Spare Parts: Adam Eaton still not good with words

It hasn’t been a good year for Adam Eaton, on or off the field. The Nationals are 37-40 and among baseball’s most disappointing teams, and Eaton’s pedestrian season (.274/.360/.388) is one of many contributing factors.

More than that, he’s spent the year making it more easily understood why he alienated a lot of people in and around the White Sox clubhouse during his time on the South Side.

I spent the weekend half-offline in San Francisco, and found out what Eaton said through indirect references by friends of the show.

When Eaton draws this kind of response, it’s usually because he either kept talking when he should’ve stopped, or what he said was a disaster from Word One.

Sure enough, Eaton was quoted in a Washington City Paper article that detailed the sacrifices minor-league players make in order to pursue their dream. It’s a story that’s getting increasing attention, but worth repeating for those who don’t know that players make $1,000 a month, sleep on inflatable mattresses in non-bedrooms, and get per diems that struggle to cover one proper meal.

But Eaton, who was the White Sox’ union representative during his time in Chicago, took the side of management by saying the underpayment builds character, that it made him the man he is today, and other sentiments associated with hazing.

While he believes things can be improved and players should make a little more money so they’re “literally not eating crumbs,” he doesn’t want MLB to make minor league conditions more hospitable.

“If you do, complacency sets in,” Eaton says. “I think it’s difficult, yes, and it’s easy for me to say that because of where I am, but I wouldn’t be where I am without that … If I financially am supported down there and financially can make a living and not have to get to the big leagues, I think I’m a little more comfortable. I think that I might not work as hard because I know I’m getting a decent paycheck every two weeks, and may not push myself nearly as hard.”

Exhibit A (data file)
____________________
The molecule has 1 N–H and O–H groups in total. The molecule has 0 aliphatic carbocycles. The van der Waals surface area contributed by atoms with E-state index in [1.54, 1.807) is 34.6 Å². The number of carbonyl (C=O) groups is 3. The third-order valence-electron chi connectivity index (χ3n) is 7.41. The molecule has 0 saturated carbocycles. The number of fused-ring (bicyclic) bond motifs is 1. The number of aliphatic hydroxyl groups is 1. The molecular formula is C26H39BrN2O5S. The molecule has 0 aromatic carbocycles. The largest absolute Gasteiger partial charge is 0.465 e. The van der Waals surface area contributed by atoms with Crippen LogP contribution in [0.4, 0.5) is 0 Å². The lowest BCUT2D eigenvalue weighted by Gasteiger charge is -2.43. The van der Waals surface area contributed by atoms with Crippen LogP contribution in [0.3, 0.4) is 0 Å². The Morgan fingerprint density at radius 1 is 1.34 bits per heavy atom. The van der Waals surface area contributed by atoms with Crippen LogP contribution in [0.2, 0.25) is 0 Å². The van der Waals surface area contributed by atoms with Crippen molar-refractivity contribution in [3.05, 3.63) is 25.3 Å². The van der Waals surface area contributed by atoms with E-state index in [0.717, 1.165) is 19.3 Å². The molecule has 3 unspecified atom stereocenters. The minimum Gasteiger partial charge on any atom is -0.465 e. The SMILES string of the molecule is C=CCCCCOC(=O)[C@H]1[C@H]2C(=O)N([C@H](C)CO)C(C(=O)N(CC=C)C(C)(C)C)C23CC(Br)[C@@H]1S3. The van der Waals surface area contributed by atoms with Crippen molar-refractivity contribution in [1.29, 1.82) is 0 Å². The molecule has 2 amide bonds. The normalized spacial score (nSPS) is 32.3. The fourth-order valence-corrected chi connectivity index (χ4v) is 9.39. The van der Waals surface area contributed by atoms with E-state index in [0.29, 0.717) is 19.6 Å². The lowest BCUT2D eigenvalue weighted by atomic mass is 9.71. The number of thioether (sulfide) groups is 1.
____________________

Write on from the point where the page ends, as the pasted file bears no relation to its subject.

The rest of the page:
“I don’t disagree with [the notion] that they’re being exploited, but I think it’s for the betterment of everybody,” he adds. “I know it sounds crazy … I think there’s a middle ground … There’s ground to be made up, but I think it still should be rough.”

It’s a comment that doesn’t reflect well on him, even if you think it’s impossible or counterproductive for MLB to give its minor leaguers more than they do now. Eaton probably doesn’t want his down year explained by the security his $23.5 million contract provided. It also doesn’t pair well with his beef with Todd Frazier, in which Eaton lied about having a mortgage in an attempt to make himself relatable to the common fan.

It’s now a little unclear what Eaton actually believes since he walked it back, but he at least seems to recognize that when it comes to those in power leveraging it unfairly and potentially illegally, you do not, under any circumstances, “gotta hand it to them.”

Spare Parts

The White Sox have improved their preseason course by a few wins, as ZiPS projects the White Sox to finish 74-88, good for third in the American League behind the 98-win Twins and 90-win Cleveland.

Is the 98-win projection might be a bit bullish if the Twins’ recent skid — 5-5, three games lost in the standings to the Indians — indicates the start of a lengthy regression period. They’re still on pace for a triple-digit win total with an eight-game lead and the league’s best run differential, but with three position players on the IL and two more banged-up, they’re having to battle for the first time all season.

Toward the bottom of a notebook largely dedicated to the deadline plans for the league’s surprising teams, Ken Rosenthal doesn’t have much to say about the White Sox:

Like many teams, the surprising White Sox would love to add a controllable starter. But they are not going to abandon their long-term plan for a chance at a wild card, and they might not be active at the deadline at all.